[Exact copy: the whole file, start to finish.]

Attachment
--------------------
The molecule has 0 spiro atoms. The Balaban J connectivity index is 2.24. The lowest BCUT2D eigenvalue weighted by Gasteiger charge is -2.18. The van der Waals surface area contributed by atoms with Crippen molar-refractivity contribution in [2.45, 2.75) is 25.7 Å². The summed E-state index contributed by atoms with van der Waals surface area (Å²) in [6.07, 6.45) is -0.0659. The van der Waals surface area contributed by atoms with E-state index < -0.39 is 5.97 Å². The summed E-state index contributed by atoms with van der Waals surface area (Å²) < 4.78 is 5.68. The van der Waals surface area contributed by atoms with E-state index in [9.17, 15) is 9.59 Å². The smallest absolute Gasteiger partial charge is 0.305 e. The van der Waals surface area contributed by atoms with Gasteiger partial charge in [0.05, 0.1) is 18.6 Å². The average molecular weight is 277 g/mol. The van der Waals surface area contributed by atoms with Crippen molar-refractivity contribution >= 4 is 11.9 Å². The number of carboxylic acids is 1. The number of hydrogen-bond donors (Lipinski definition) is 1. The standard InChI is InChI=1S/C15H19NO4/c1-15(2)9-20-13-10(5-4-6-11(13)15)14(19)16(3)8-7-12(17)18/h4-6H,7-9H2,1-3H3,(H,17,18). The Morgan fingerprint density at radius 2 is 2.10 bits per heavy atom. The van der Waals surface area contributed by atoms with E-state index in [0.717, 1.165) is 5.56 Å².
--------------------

The molecule has 0 spiro atoms. The Balaban J connectivity index is 2.24. The lowest BCUT2D eigenvalue weighted by Gasteiger charge is -2.18. The van der Waals surface area contributed by atoms with Crippen molar-refractivity contribution in [2.45, 2.75) is 25.7 Å². The summed E-state index contributed by atoms with van der Waals surface area (Å²) in [6.07, 6.45) is -0.0659. The van der Waals surface area contributed by atoms with E-state index < -0.39 is 5.97 Å². The summed E-state index contributed by atoms with van der Waals surface area (Å²) < 4.78 is 5.68. The van der Waals surface area contributed by atoms with E-state index in [9.17, 15) is 9.59 Å². The smallest absolute Gasteiger partial charge is 0.305 e. The van der Waals surface area contributed by atoms with Gasteiger partial charge in [0.05, 0.1) is 18.6 Å². The average molecular weight is 277 g/mol. The van der Waals surface area contributed by atoms with Crippen molar-refractivity contribution >= 4 is 11.9 Å². The number of carboxylic acids is 1. The number of hydrogen-bond donors (Lipinski definition) is 1. The standard InChI is InChI=1S/C15H19NO4/c1-15(2)9-20-13-10(5-4-6-11(13)15)14(19)16(3)8-7-12(17)18/h4-6H,7-9H2,1-3H3,(H,17,18). The Morgan fingerprint density at radius 2 is 2.10 bits per heavy atom. The van der Waals surface area contributed by atoms with E-state index in [0.717, 1.165) is 5.56 Å².